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LIGHT WEIGHTS OR HEAVY WEIGHTS, WHICH ARE BETTER FOR BULKING UP?

LIGHT WEIGHTS OR HEAVY WEIGHTS, WHICH ARE BETTER FOR BULKING UP?

The usual advice when it comes to weights is straightforward. To tone up, use light weights and more reps. To bulk up and build muscle, use heavy weights and fewer reps.

New research is showing that this trusted fitness mantra may need some tweaking. What’s going on?

1.      WHAT MAKES MUSCLES GROW?

Building up muscles is actually an exercise in controlled damage. The skeletal muscles are made of thousands of fibres, linked by connective tissue which carries blood supply and connects muscles to bones.

There are thought to be two types of muscle fibres. Type 1 are ‘slow twitch’ for endurance, and type 2 are ‘fast twitch’ for anaerobic and explosive effort.

For most people, the number of muscle fibres is fixed, but their size can be increased. This mechanism is stimulated by loading the muscle, which causes tiny tears in the fibres.

2.      I’M TOLD THAT REST IS ALSO ESSENTIAL – WHY IS THAT?

Muscles actually grow when you stop working out. As you rest, the muscle fibres are repaired and will increase in size. To do this, the body needs a good dose of protein as well as a correct balance of other nutrients.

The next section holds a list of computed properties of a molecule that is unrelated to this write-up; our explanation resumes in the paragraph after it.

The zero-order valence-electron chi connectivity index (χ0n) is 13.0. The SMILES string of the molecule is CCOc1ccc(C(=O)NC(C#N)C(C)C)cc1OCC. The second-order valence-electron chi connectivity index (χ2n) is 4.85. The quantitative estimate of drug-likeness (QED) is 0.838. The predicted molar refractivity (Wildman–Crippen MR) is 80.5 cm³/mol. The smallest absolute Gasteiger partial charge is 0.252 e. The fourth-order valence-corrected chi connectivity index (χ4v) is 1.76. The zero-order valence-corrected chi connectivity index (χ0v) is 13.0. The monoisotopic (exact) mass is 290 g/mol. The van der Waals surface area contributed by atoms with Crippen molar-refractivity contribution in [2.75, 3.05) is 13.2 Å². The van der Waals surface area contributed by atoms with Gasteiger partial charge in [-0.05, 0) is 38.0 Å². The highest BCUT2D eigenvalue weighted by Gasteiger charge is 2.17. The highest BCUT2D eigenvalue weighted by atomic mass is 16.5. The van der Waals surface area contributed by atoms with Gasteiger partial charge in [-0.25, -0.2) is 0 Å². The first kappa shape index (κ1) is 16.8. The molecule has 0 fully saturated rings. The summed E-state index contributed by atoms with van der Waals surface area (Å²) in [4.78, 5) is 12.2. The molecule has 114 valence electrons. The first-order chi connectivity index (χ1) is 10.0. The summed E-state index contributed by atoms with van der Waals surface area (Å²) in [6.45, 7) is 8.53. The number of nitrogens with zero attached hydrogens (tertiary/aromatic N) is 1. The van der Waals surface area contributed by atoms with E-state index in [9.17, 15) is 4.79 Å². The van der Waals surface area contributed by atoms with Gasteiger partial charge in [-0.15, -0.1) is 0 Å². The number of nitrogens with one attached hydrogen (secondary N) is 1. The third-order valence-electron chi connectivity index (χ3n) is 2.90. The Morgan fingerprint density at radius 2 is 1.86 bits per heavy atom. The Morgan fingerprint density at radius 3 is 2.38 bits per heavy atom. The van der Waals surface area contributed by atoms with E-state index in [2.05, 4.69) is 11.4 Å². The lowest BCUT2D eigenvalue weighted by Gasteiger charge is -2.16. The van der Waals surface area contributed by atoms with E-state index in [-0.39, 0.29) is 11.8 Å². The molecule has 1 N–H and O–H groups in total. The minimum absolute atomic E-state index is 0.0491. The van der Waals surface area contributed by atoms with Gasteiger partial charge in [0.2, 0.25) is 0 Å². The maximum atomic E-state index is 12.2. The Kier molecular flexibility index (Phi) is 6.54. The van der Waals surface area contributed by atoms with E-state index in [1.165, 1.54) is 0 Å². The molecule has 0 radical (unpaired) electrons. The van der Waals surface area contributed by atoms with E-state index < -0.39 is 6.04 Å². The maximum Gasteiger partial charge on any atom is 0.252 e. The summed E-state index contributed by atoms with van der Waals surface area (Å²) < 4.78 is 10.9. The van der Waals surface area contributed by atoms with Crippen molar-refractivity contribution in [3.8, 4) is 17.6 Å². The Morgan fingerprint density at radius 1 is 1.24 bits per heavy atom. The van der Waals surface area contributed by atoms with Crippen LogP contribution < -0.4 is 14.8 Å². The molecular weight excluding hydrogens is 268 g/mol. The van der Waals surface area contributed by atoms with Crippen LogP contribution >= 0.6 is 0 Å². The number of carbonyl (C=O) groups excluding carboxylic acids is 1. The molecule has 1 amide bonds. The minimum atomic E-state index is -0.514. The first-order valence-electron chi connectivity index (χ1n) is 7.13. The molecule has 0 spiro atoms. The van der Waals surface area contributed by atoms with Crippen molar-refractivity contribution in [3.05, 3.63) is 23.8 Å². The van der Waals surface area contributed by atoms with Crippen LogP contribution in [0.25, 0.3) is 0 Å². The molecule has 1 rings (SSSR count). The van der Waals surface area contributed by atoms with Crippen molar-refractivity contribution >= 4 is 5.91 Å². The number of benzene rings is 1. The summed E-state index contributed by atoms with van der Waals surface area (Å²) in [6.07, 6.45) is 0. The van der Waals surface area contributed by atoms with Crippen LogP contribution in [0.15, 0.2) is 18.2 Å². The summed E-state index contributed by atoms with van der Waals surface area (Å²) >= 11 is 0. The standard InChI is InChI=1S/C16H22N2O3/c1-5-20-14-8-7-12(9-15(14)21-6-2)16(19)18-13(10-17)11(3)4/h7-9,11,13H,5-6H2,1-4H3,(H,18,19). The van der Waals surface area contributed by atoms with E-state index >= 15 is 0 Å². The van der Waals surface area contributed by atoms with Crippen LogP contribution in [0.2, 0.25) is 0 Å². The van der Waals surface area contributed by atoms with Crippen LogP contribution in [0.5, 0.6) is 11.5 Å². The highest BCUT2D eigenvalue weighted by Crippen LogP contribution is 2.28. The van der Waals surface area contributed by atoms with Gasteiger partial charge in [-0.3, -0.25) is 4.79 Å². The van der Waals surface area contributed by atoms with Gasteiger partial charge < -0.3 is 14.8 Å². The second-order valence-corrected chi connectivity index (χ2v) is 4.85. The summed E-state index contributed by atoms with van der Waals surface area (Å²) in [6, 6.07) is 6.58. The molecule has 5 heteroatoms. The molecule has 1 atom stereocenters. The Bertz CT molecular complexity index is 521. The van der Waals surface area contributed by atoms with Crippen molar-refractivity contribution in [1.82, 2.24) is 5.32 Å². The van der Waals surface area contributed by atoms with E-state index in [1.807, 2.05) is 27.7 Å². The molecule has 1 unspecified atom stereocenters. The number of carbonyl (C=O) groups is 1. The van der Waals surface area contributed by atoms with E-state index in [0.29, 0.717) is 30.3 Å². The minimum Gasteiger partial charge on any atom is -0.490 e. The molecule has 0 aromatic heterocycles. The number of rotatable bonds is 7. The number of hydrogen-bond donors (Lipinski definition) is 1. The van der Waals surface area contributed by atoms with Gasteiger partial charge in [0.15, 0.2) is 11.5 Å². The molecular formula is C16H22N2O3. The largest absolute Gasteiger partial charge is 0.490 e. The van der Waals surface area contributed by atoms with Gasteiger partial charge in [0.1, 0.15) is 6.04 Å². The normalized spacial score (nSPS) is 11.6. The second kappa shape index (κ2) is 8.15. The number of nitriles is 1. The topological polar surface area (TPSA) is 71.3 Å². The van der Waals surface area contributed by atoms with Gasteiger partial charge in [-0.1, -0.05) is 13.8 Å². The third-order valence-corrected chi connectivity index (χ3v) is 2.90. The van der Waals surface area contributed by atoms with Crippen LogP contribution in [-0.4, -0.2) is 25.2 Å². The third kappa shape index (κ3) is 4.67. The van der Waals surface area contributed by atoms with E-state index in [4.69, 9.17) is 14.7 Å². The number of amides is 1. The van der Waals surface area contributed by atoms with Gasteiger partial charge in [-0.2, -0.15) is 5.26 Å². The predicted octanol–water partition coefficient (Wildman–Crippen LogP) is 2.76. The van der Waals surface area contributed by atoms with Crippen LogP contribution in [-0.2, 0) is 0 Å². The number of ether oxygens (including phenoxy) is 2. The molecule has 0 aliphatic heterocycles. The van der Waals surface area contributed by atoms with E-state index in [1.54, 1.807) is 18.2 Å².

So you need to give your muscles time to recover in order to make them bigger.

3.      SO FAR SO GOOD – NOW WHAT SIZE WEIGHTS SHOULD I USE?

Here’s the clever bit.  It is the type 2 fibres that have the most potential for growth, but to do that you need to activate them.

The body uses the type 1 fibres first, and it is only when fatigue sets in that the type 2 fibres get involved.

So the type 2 fibres can be activated either by short sessions with heavy weights or longer sessions with lighter weights.

A small study has shown that either method will work, although bigger weights will build more strength.

Training to fatigue is the key. To do this, stop counting your reps and keep going to the ‘AMAP’ point. That stands for ‘As Many as Possible’ - a good target!

As always, look to your technique, choose kit that works for you and take advice from the professionals.

 

 

the author

Jessica Ambrose

Jessica is a fitness writer who loves long distance running, yoga, strength training and healthy eating.

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